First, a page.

Maps are not much help without points of reference, such as landmarks. The most common of these are man-made structures, like buildings. Photographs of these structures may not fit well into your design, so you will have to rely on illustrations. However, you are not likely to find clip art to match the shape of your structure or your map style. Let's illustrate a downtown scenic landmark by combining several primitive shapes. So, here I have my basic shapes of my buildings here.
The building in the center is finished. And so I want to focus on the building to the left. And this building has a very distinct feature. Here towards the top is a large open air. Space. So I want to illustrate that. Now, I could just put shapes on top of each other, and change the colors. But I really don't create that open space. So I won't see my map through that little space. To create that open air space and merge the other shapes together.
I am going to use the Shape Builder tool. Now, in times past I would have used a panel over here to the right call Pathfinders and I still use it from time to time. It allows me to combine different primitive shapes together to create a more complex shape. And honestly I've done that with a lot of the other shapes that you see here in these other buildings. But in later versions of illustrator I was introduced to the Shape Builder tool and honestly I haven't looked back since.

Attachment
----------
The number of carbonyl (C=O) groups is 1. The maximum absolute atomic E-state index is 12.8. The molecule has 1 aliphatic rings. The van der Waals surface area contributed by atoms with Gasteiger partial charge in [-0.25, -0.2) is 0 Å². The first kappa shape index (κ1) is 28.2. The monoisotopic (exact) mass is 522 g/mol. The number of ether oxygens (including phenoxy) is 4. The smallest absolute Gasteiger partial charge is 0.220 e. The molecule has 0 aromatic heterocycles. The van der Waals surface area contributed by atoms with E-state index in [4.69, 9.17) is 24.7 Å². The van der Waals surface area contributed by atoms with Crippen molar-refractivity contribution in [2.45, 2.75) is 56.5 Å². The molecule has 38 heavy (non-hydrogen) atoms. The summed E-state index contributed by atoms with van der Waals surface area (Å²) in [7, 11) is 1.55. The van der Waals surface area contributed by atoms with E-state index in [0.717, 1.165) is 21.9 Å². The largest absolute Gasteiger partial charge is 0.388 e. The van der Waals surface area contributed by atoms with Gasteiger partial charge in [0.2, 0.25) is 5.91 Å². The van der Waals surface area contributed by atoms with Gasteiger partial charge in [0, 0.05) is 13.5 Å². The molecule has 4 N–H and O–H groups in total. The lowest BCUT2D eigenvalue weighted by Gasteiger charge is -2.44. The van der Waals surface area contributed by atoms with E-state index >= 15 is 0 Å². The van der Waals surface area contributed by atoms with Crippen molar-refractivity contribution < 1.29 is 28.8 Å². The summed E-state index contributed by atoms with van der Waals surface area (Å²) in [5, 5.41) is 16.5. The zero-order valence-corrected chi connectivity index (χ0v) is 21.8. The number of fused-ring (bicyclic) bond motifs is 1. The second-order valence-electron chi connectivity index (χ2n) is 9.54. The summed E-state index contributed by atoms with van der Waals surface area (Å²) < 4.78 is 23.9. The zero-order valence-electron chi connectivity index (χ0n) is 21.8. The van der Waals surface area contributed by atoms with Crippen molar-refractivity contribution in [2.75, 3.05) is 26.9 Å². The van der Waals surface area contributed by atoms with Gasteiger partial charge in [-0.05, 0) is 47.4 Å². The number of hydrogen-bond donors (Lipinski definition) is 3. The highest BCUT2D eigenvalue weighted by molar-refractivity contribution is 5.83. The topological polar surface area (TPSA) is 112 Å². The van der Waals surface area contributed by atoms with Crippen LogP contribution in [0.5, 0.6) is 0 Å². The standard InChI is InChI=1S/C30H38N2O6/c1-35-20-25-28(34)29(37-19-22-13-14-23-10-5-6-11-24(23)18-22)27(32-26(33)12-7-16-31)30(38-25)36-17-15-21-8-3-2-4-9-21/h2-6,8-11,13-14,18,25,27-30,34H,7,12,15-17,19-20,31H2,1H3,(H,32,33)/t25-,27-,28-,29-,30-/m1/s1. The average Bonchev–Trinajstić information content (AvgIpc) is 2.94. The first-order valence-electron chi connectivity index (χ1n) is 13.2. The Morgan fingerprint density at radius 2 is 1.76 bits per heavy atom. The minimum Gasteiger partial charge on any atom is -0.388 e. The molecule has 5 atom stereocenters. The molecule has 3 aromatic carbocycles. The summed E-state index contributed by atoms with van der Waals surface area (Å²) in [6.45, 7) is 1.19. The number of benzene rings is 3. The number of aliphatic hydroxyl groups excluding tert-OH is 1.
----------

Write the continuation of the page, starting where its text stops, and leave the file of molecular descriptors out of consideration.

This thing is awesome, so let's put it to work. I'm going to close the Pathfinder panel and I'm going to zoom in on this building here on the far left. Next, I'm going to select all of the various shapes that come together. There are just rectangles, and some triangles here and just a couple of simply lines. So, all of these simple shapes can be combined to create the more complex outline of this building. Now that's another concept you should keep in mind.
I am trying to simply get the feel of the building. I'm not trying to replicate it exactly. I just want that overall appearance. So I'm going to select all of these shapes using the regular selection tool and I'm going to switch to my shape builder tool. With the Shape Builder tool, I want to merge these outer shapes that form the frame of the building. So, I simply mouse over these areas and I see this little textured preview. I will click and drag at this point up into This other area here.